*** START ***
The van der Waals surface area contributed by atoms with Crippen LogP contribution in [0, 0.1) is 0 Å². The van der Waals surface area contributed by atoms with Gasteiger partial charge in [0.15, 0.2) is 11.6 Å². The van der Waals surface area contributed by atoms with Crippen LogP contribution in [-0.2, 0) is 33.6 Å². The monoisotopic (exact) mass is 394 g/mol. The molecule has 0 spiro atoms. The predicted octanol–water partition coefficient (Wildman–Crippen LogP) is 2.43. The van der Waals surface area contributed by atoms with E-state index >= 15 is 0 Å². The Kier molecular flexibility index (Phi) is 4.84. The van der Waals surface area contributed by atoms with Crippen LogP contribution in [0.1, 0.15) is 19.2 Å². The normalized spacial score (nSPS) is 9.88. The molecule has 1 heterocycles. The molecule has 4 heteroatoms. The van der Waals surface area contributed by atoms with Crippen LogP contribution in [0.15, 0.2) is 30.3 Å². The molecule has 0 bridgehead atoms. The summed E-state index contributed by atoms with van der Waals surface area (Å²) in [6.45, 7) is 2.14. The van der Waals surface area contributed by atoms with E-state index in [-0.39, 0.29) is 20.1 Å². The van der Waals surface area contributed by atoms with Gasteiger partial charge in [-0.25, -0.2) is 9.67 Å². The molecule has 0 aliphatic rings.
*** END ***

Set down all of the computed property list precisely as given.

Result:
The van der Waals surface area contributed by atoms with Crippen LogP contribution in [0, 0.1) is 0 Å². The van der Waals surface area contributed by atoms with Gasteiger partial charge in [0.15, 0.2) is 11.6 Å². The van der Waals surface area contributed by atoms with Crippen LogP contribution in [-0.2, 0) is 33.6 Å². The monoisotopic (exact) mass is 394 g/mol. The molecule has 0 spiro atoms. The predicted octanol–water partition coefficient (Wildman–Crippen LogP) is 2.43. The van der Waals surface area contributed by atoms with E-state index >= 15 is 0 Å². The Kier molecular flexibility index (Phi) is 4.84. The van der Waals surface area contributed by atoms with Crippen LogP contribution in [0.1, 0.15) is 19.2 Å². The normalized spacial score (nSPS) is 9.88. The molecule has 1 heterocycles. The molecule has 4 heteroatoms. The van der Waals surface area contributed by atoms with Crippen LogP contribution in [0.15, 0.2) is 30.3 Å². The molecule has 0 bridgehead atoms. The summed E-state index contributed by atoms with van der Waals surface area (Å²) in [6.45, 7) is 2.14. The van der Waals surface area contributed by atoms with E-state index in [-0.39, 0.29) is 20.1 Å². The van der Waals surface area contributed by atoms with Gasteiger partial charge in [-0.25, -0.2) is 9.67 Å². The molecule has 0 aliphatic rings.